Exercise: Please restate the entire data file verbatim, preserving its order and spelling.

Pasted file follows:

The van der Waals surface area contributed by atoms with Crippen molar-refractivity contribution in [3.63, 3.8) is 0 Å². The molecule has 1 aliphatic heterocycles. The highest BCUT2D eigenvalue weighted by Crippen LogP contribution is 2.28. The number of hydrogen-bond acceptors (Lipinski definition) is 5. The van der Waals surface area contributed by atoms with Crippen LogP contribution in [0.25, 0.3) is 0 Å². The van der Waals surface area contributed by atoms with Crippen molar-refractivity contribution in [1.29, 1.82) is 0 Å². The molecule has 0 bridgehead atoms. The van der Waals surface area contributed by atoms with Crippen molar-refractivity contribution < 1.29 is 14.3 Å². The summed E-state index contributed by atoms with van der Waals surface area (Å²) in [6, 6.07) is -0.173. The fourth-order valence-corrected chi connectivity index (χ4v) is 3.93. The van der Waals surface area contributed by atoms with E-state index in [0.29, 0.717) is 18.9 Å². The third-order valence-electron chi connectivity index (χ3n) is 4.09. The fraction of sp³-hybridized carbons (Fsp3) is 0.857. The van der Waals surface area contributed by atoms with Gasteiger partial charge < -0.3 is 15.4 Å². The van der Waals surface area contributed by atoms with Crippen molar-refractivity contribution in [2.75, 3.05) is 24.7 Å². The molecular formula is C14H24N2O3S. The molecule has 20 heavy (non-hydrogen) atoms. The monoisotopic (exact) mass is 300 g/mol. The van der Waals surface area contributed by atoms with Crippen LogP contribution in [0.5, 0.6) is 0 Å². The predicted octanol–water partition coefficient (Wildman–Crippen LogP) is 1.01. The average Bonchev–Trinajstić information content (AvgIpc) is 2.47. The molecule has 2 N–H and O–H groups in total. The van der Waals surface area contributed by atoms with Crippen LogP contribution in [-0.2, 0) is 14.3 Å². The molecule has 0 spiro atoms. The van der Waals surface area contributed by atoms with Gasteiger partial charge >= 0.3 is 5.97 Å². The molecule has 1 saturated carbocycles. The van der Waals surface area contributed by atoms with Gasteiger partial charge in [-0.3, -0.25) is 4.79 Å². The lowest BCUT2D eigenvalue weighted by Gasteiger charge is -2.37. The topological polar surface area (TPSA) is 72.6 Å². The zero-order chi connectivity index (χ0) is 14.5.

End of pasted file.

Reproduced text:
The van der Waals surface area contributed by atoms with Crippen molar-refractivity contribution in [3.63, 3.8) is 0 Å². The molecule has 1 aliphatic heterocycles. The highest BCUT2D eigenvalue weighted by Crippen LogP contribution is 2.28. The number of hydrogen-bond acceptors (Lipinski definition) is 5. The van der Waals surface area contributed by atoms with Crippen LogP contribution in [0.25, 0.3) is 0 Å². The van der Waals surface area contributed by atoms with Crippen molar-refractivity contribution in [1.29, 1.82) is 0 Å². The molecule has 0 bridgehead atoms. The van der Waals surface area contributed by atoms with Crippen molar-refractivity contribution < 1.29 is 14.3 Å². The summed E-state index contributed by atoms with van der Waals surface area (Å²) in [6, 6.07) is -0.173. The fourth-order valence-corrected chi connectivity index (χ4v) is 3.93. The van der Waals surface area contributed by atoms with E-state index in [0.29, 0.717) is 18.9 Å². The third-order valence-electron chi connectivity index (χ3n) is 4.09. The fraction of sp³-hybridized carbons (Fsp3) is 0.857. The van der Waals surface area contributed by atoms with Gasteiger partial charge < -0.3 is 15.4 Å². The van der Waals surface area contributed by atoms with Crippen molar-refractivity contribution in [2.75, 3.05) is 24.7 Å². The molecular formula is C14H24N2O3S. The molecule has 20 heavy (non-hydrogen) atoms. The monoisotopic (exact) mass is 300 g/mol. The van der Waals surface area contributed by atoms with Crippen LogP contribution in [0.5, 0.6) is 0 Å². The predicted octanol–water partition coefficient (Wildman–Crippen LogP) is 1.01. The average Bonchev–Trinajstić information content (AvgIpc) is 2.47. The molecule has 2 N–H and O–H groups in total. The van der Waals surface area contributed by atoms with Crippen LogP contribution in [-0.2, 0) is 14.3 Å². The molecule has 0 spiro atoms. The van der Waals surface area contributed by atoms with Gasteiger partial charge >= 0.3 is 5.97 Å². The molecule has 1 saturated carbocycles. The van der Waals surface area contributed by atoms with Gasteiger partial charge in [-0.3, -0.25) is 4.79 Å². The lowest BCUT2D eigenvalue weighted by Gasteiger charge is -2.37. The topological polar surface area (TPSA) is 72.6 Å². The zero-order chi connectivity index (χ0) is 14.5.